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Posts Tagged ‘laborer’

Photograph: Ginnette Riquelme for The New York Times
Artist Amor Muñoz pays workers at her mobile factory about $7.50 an hour. “I’m interested in sharing the experience of art,” Ms. Muñoz says.

An artist in Mexico City hires people off the street at $7.50 an hour to help create “electronic textiles.”

Amor Muñoz uses a megaphone to shout, “One hundred pesos an hour!”

Damien Cave at the NY Times continues the story. “The rush was on. By the time Ms. Muñoz parked in her usual spot outside a hospital in one of Mexico City’s peripheral neighborhoods, a line had already formed. Women of all ages squeezed together — one held a baby, another was nearly too old to walk — as Ms. Muñoz opened up a white wooden box revealing thread, needles, cloth, timecards and employment contracts. The work involved creating interactive art pieces that combine the old craft of sewing with 20th-century electronics and 21st-century tags allowing smartphone users to look up who worked on a given piece. …

“Her maquiladora, or factory, she said, is a ‘fantasy’ meant to condemn the harsh reality of a global economy that uses and discards poor workers, especially women, to keep prices low. …

“She described Mexican wages as an insult to human dignity, and every time her mobile factory appears, the power of work for reasonable pay goes on display. The crowds that gather are typically large. Sometimes people push and shove for two hours of work and $15, though once the day’s employees are selected (first come first hired), a calm tends to follow. …

“Many of the women seemed to appreciate a chance to be involved in an art project. María González, 75, smiled widely when handed a needle and adjusted her purple scarf, excited to be creating something rather than worrying about her husband in the hospital. ‘This,’ she said, sewing without looking down, ‘is a wonderful distraction.’ ”

Read more about how happy the women are to work at that wage on art, even if it’s only for two hours.

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I liked a Nov. 19 editorial in the NY Times: “Day Laborers, Helping Hands.” It shows that attitudes about immigration can be affected by circumstances.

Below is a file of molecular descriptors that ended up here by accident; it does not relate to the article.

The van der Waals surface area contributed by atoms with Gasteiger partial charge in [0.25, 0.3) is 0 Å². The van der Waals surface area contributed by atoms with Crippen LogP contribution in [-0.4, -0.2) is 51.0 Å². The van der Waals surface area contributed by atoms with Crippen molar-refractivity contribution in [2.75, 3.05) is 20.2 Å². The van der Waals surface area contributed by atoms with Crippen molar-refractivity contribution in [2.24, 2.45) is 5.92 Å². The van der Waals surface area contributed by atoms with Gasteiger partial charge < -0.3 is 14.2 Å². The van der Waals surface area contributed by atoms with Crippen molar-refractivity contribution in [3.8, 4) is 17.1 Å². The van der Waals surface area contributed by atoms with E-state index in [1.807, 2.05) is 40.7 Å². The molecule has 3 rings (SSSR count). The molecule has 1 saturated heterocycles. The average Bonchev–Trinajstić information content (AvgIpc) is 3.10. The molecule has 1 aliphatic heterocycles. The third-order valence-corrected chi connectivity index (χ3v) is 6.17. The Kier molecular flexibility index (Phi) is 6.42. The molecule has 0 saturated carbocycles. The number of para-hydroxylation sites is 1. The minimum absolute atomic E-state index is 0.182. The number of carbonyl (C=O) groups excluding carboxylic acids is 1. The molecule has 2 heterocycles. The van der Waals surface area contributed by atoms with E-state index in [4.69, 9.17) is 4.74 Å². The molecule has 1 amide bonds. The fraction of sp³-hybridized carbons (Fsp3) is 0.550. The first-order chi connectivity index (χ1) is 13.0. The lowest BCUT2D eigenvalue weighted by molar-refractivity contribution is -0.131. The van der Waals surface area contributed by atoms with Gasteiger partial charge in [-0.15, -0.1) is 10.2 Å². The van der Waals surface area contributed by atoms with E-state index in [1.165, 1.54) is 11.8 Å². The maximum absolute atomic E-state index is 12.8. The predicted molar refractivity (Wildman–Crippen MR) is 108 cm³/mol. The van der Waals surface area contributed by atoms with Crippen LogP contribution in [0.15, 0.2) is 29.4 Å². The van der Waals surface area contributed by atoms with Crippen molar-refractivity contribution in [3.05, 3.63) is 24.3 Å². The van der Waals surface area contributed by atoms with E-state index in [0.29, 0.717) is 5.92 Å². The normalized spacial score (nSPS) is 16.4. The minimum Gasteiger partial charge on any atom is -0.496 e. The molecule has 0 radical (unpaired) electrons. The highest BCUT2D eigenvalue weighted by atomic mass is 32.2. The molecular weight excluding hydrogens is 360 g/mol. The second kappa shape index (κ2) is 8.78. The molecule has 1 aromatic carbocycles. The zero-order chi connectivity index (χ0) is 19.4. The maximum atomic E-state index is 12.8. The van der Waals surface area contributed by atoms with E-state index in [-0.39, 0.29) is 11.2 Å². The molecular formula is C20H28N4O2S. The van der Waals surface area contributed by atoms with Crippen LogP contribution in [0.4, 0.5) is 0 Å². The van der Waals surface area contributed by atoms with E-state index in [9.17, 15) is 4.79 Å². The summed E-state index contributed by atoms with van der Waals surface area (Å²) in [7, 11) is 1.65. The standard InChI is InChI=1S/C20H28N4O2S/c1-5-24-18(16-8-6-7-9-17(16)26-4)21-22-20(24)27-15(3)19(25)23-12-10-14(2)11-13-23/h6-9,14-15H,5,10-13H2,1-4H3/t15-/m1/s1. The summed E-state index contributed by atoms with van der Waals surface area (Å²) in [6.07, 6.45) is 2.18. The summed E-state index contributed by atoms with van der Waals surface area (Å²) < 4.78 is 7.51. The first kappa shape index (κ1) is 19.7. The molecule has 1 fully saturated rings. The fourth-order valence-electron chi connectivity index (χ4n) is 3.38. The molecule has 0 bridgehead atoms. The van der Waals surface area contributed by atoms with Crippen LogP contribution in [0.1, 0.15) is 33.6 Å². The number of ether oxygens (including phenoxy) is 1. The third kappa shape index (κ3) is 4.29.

“About 50 or so people gathered outside a storm-ruined taco restaurant on Saturday morning in Coney Island, on a backstreet behind the Boardwalk near the Wonder Wheel. They were day laborers, Hispanic men and women who have been spending weekends as a volunteer brigade, helping other people chip away at the mountains of debris and accepting nothing in return except work gloves, face masks and safety information cards from the Occupational Safety and Health Administration. They came from all over the region, including a day labor hiring center in Bensonhurst, Brooklyn, that Hurricane Sandy had washed away.

“It’s not unusual to find day laborers looking for work after a disaster. What was striking was the warmth and gratitude they found. They even had an official welcome, from the local state assemblyman, Alec Brook-Krasny, and two City Council members — Domenic Recchia Jr. of Coney Island and Vincent Gentile of Bensonhurst.

“They thanked everyone for coming and pledged to get the Bensonhurst work center open again. A man from the laborers’ union gave a safety lecture. …  ‘We are all New Yorkers,’ said Mr. Recchia, who had brought a box of masks. An observer used to the anti-Latino screeds of politicians on Long Island, a few miles east, marveled at the sense of community — the feeling that after a disaster, immigration status didn’t matter, only a willingness to help.”

Although I took this photo in downtown Boston, the union mural seemed fitting, suggesting the importance of keeping fairness in mind after the crisis has passed.

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